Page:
2. Well done. Every tennis fan needs to spread the word on this mid-reported story. I’m also hoping Serena sees it fit to come to the aid of her dear friend in the upcoming days…


  3. Racist? Oh please… Only ignorant people would think this way… People who don’t know anything about the sport or the friendship between Serena and Caro…


  4. I have only one thing to say about all that: ignorant people!
    Caro racist? hahahaha… another joke, please.
    There is a video of Roddick (a ‘white’ north-american guy) impersonating Serena, as same as Wozniacki did, and people are laughing a lot. Why don’t they call him as racist? Fucking bastards, have nothing better to say.


  5. Just an observation: congratulations to the author of the text and the sense of responsibility with your words.


  6. You’re absolutely right. It’s not like Black women’s bodies have historically been (and presently are) denigrated or reduced to ugly caricatures. It’s not like a more European standard of beauty has always been praised, and has never been taken or perceived as a joke like Black women’s bodies have been.

    (That was sarcasm.)

    I’m not saying that her /intent/ was malicious, but Wozniacki’s actions do not exist in a vacuum. Especially considering race relations and the historical commodification of Black bodies, it is not ‘baseless’ that her actions would be perceived negatively.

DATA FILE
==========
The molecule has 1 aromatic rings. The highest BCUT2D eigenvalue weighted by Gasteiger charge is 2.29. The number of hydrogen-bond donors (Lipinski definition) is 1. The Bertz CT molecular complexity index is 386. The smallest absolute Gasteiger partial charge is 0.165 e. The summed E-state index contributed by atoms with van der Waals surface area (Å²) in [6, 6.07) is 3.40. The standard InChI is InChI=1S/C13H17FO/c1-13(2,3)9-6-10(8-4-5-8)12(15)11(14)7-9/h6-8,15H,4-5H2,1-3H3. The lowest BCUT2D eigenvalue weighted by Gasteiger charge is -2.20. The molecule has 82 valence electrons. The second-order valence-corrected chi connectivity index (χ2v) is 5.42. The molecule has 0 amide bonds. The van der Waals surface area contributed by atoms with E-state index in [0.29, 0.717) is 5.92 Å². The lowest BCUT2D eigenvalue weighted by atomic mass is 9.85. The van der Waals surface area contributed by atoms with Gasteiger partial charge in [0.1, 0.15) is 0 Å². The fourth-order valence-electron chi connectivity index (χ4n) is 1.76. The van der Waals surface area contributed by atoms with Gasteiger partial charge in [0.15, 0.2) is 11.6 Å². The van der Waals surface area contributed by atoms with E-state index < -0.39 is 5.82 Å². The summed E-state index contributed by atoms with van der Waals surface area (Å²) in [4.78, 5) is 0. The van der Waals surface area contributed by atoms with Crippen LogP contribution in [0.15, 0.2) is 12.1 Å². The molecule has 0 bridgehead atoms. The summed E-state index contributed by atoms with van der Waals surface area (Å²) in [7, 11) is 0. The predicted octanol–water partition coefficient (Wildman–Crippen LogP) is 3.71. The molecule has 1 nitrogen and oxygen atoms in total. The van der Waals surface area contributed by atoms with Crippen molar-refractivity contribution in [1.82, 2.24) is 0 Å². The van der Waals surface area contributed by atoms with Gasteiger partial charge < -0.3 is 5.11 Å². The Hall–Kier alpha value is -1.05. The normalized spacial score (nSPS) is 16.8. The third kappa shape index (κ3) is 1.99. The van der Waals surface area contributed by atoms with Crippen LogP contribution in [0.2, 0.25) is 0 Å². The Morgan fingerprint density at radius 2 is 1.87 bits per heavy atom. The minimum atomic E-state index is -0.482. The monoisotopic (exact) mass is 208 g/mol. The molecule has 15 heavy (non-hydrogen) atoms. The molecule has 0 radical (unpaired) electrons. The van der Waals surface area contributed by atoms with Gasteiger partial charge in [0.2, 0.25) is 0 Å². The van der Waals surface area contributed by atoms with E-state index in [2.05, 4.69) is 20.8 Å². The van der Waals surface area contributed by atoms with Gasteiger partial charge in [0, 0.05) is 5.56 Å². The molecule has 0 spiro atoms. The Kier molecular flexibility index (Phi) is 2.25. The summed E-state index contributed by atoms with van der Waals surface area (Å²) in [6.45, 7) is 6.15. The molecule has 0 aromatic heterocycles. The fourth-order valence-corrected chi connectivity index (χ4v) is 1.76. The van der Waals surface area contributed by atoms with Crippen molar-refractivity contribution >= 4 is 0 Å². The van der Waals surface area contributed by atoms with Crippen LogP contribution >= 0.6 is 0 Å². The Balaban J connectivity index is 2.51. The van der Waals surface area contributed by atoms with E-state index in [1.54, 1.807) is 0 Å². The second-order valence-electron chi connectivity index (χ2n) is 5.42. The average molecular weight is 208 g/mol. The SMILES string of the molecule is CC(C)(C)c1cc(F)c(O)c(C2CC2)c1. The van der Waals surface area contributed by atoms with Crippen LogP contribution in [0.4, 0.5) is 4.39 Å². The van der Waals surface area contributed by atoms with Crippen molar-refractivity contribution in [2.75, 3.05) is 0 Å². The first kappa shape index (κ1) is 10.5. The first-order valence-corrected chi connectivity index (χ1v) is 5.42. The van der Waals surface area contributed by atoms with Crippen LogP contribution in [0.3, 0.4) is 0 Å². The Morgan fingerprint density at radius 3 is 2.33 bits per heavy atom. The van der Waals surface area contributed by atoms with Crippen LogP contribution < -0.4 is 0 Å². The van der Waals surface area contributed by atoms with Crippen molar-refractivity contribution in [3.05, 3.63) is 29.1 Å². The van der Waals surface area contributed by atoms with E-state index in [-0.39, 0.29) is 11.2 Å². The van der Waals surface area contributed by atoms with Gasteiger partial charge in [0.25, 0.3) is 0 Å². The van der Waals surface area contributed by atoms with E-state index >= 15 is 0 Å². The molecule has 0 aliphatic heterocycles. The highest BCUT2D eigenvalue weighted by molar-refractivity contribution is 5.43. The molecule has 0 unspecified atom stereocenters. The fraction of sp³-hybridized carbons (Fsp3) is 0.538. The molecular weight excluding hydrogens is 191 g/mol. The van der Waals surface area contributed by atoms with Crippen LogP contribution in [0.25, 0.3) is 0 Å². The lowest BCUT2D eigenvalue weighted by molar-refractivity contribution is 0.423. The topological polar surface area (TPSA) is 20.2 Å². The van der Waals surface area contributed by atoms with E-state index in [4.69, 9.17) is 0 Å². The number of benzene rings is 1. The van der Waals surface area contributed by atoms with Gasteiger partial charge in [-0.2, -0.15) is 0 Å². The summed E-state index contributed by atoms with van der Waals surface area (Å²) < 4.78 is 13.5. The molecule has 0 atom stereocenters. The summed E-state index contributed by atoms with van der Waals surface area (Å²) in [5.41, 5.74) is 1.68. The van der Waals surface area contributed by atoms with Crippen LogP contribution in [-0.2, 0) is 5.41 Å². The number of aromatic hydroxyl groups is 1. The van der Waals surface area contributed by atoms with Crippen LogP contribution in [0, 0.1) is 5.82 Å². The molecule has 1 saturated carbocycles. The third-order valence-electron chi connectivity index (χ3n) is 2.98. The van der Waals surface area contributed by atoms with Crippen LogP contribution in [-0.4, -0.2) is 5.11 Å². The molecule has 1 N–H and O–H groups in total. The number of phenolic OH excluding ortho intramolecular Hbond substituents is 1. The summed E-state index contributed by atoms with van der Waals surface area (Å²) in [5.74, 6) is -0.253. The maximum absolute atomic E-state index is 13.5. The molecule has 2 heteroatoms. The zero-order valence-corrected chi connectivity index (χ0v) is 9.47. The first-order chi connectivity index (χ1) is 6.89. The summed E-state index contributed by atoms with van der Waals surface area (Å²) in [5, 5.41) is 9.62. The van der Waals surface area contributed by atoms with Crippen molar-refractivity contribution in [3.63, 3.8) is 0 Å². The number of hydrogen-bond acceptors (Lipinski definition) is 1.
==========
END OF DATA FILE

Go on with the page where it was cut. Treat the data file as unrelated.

Also, just because commentators of The View never commented or critiqued Armisen’s (who is actually of Venezuelan and Japanese ancestry) portrayal of Barack Obama, does not mean his performance was not problematic, nor does it mean that there were no critiques of SNL’s choice to use him over a Black actor, whether or not the portrayal was laced with good intentions.


  7. But again, to say that this was an impression of a *black woman’s body* is to accept the idea that *only* black women look like Serena Williams. In the tennis world alone, players like the French-Canadian Mary Pierce or Hungarian Aniko Kapros share Serena’s voluptuous shape and if they were still around today and had the recognizability of a Serena (or a Maria Sharapova), they would likely be impersonated the same way.

    But people don’t impersonate Serena because of how she looks. Even if Serena was rail-thin or a European “ideal,” other players would do Serena impressions in these non-competitive situations as frequently as they impersonate Sharapova because both are among the two most famous stars of our sport.